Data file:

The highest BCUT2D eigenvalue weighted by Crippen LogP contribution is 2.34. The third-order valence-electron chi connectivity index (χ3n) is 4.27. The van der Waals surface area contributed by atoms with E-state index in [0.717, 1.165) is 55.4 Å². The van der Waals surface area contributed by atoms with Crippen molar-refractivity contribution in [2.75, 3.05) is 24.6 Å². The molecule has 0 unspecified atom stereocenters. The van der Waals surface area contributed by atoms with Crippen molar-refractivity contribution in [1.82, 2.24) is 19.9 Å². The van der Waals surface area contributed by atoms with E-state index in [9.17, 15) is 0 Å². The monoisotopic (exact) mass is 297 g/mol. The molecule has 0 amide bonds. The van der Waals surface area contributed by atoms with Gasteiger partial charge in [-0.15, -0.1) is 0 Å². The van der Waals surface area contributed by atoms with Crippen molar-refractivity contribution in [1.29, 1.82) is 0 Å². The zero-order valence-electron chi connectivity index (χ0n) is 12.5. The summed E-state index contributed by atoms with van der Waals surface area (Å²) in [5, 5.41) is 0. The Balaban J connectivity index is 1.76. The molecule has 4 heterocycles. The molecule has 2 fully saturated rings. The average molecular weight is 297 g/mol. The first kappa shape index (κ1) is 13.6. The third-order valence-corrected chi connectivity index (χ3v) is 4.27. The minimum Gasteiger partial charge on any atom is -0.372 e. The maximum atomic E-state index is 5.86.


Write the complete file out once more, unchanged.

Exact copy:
The highest BCUT2D eigenvalue weighted by Crippen LogP contribution is 2.34. The third-order valence-electron chi connectivity index (χ3n) is 4.27. The van der Waals surface area contributed by atoms with E-state index in [0.717, 1.165) is 55.4 Å². The van der Waals surface area contributed by atoms with Crippen molar-refractivity contribution in [2.75, 3.05) is 24.6 Å². The molecule has 0 unspecified atom stereocenters. The van der Waals surface area contributed by atoms with Crippen molar-refractivity contribution in [1.82, 2.24) is 19.9 Å². The van der Waals surface area contributed by atoms with E-state index in [9.17, 15) is 0 Å². The monoisotopic (exact) mass is 297 g/mol. The molecule has 0 amide bonds. The van der Waals surface area contributed by atoms with Gasteiger partial charge in [-0.15, -0.1) is 0 Å². The van der Waals surface area contributed by atoms with Crippen molar-refractivity contribution in [1.29, 1.82) is 0 Å². The zero-order valence-electron chi connectivity index (χ0n) is 12.5. The summed E-state index contributed by atoms with van der Waals surface area (Å²) in [5, 5.41) is 0. The Balaban J connectivity index is 1.76. The molecule has 4 heterocycles. The molecule has 2 fully saturated rings. The average molecular weight is 297 g/mol. The first kappa shape index (κ1) is 13.6. The third-order valence-corrected chi connectivity index (χ3v) is 4.27. The minimum Gasteiger partial charge on any atom is -0.372 e. The maximum atomic E-state index is 5.86.